With little to play for as the 1948-49 campaign wound down, supporters might have expected Sunderland to take it easy. An embarrassing cup exit at non-league Yeovil Town earlier in the year had bruised the club’s pride however and having looked at one point like they were about to slip into relegation trouble, the side was now trying to end on a high having slowly but surely turned things around.
The FA Cup loss was followed by four league defeats, and whilst the Lads broke the sequence with victory at Preston North End the number of goals being shipped was a concern. A club record run of six consecutive draws followed as manager Bill Murray attempted to introduce more solidity at the back, and once the balance was found the final weeks saw a welcome return to winning ways.
Successes against Manchester United and Charlton Athletic set Sunderland up for a trip to Chelsea on this day, although a late withdrawal did impact their plans. Len Shackleton had been forced to outside left against Charlton after picking up an injury and was a passenger almost during the final stages, but whilst initially expected to be fit for Stamford Bridge he eventually had to stand down.
In his place came Harry Kirtley for just his second appearance – the former apprentice electrician at Fatfield Colliery had made his debut earlier in the month but still looked assured as he slotted in at short notice. His performance was even more impressive given he was playing with stitches above his eye following a clash during a Durham Senior Cup tie in midweek. Originally ruled out due to his wound, Kirtley agreed to play through the pain.
That desire became apparent throughout the rest of the team as well when Ivor Broadis had to go off with a broken collarbone after barely ten minutes. Shawn of two of their main attacking threats and now down to ten men, Sunderland could have easily succumbed, but they knuckled down and showed plenty of spirit. Their reward came with a late Ronnie Turnbull winner but even that was a sore one, the scorer getting smacked in the mouth after his shot cannoned off goalkeeper Harry Medhurst and rebounded in off his face.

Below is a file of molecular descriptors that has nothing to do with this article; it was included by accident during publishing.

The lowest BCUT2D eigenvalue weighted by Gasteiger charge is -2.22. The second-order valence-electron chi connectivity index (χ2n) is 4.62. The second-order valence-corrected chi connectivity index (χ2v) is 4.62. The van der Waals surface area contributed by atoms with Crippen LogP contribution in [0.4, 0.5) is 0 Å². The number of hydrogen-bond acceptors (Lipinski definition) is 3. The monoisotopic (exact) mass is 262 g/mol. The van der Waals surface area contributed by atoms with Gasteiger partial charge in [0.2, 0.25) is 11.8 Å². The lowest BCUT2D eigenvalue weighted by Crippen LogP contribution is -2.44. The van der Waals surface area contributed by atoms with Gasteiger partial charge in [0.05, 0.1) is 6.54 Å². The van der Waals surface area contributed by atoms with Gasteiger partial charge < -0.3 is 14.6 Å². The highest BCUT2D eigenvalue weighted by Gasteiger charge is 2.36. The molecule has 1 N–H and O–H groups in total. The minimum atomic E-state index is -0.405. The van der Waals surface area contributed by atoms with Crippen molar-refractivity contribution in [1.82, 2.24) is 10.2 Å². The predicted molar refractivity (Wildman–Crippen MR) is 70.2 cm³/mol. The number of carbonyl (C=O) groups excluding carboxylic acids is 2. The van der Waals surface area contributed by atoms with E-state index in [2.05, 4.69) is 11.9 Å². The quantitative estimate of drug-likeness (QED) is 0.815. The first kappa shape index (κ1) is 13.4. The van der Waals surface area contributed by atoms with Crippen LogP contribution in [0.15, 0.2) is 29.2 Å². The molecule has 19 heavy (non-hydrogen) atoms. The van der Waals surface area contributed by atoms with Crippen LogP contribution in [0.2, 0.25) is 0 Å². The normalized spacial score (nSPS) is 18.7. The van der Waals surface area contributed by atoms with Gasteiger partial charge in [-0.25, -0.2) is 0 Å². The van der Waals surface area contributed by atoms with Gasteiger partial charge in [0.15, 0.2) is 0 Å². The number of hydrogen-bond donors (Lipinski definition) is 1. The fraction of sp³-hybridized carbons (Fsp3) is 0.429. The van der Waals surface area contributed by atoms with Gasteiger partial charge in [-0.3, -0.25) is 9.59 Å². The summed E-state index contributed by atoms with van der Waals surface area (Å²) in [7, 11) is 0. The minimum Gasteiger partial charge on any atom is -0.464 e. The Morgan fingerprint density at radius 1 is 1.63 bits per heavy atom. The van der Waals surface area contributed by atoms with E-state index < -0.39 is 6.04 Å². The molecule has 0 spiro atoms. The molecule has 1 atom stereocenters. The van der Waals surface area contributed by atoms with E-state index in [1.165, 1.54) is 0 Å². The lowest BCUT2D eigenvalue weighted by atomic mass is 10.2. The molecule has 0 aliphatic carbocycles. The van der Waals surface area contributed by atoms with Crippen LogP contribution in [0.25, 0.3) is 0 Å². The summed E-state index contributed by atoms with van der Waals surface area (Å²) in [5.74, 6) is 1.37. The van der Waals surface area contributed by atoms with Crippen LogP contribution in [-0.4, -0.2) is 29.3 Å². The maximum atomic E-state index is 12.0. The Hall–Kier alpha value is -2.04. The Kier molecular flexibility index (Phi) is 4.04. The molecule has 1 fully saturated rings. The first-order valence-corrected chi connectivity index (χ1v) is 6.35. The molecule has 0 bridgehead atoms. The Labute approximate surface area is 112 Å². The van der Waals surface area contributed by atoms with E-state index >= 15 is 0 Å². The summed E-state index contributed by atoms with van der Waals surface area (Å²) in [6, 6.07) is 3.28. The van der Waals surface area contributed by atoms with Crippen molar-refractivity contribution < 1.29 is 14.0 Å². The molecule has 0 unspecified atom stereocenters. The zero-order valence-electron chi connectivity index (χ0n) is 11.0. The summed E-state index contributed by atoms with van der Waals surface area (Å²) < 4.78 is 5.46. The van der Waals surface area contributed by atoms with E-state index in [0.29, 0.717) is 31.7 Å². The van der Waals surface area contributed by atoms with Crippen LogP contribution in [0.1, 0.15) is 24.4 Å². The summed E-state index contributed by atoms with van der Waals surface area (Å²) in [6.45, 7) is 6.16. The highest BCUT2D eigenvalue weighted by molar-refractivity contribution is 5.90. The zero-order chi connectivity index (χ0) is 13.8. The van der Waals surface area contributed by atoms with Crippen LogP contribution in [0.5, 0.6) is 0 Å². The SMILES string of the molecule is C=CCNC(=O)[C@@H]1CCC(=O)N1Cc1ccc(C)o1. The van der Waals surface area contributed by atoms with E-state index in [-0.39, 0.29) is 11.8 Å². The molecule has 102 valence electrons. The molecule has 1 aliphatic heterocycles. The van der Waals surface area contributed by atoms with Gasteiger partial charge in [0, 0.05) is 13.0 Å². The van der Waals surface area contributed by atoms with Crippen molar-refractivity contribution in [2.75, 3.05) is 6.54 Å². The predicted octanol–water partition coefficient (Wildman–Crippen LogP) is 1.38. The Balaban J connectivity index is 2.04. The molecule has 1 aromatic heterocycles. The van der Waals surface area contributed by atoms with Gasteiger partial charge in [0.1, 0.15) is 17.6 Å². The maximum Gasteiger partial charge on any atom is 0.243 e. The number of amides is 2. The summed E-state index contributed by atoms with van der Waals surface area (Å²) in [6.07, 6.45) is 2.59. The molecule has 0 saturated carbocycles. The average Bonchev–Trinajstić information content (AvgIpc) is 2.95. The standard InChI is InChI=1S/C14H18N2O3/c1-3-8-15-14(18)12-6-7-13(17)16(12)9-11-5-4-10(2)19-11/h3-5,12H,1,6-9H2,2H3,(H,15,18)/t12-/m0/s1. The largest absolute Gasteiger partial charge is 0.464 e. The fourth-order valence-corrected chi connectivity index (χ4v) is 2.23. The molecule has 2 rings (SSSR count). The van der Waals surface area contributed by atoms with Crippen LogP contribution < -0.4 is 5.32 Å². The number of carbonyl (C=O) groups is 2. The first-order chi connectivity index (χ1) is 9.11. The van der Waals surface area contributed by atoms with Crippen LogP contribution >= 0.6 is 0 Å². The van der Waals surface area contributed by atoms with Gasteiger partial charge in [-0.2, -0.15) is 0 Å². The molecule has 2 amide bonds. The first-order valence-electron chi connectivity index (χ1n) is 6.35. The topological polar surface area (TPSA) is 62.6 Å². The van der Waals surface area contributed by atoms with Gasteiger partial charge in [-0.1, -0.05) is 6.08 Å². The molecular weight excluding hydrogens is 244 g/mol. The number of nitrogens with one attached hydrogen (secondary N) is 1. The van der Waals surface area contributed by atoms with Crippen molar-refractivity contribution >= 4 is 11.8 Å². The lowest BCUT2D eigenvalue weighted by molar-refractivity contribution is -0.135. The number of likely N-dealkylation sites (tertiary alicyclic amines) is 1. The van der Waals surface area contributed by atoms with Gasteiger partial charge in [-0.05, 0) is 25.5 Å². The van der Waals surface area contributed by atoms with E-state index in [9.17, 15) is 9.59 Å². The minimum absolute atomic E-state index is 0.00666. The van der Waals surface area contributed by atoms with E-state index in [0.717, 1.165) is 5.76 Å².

Having undergone surgery at a nearby hospital whilst still in his kit, Broadis re-joined the party 30 minutes after full time. The bulk of the group were due to remain in the capital for a testimonial on behalf of Crystal Palace’s Jack Lewis, but Shackleton and Arthur Wright were headed for Dublin instead having been selected to represent the Football League. By the Wednesday Shackleton was fit enough to feature against the League of Ireland and scored twice in a 5-0 win.
Although this was to be his last goal for the club ahead of joining Manchester City, Turnbull had impressed against Chelsea and was one of several praised in the Sunderland Daily Echo and Shipping Gazette afterwards. In a separate column earlier in the month though, ‘Argus’ had already highlighted a possible clue as to how they managed to overcome the numerical disadvantage. Commenting on the role of South Hylton born trainer George Gray, a former professional who had volunteered at Roker during the Second World War before being given a permanent job, he was highly complementary of the recovery work done with injured players and the recent improvement in general fitness.
This looks to have been a factor in the end of season upturn but ultimately it was a period of transition. Pulling away from the bottom of the table to finish in a comfortable 8th place was a vast improvement on 1947-48, and with Broadis successfully recuperating over the summer Sunderland were about to push for the title.
Saturday 30 April 1949
Football League Division One
Sunderland 1 (Turnbull 87)
Sunderland: Robinson; Stelling, Hudgell; Scotson, Hall, A. Wright; T. Wright, Broadis, Turnbull, Kirtley, Reynolds.
Stamford Bridge, attendance 32,003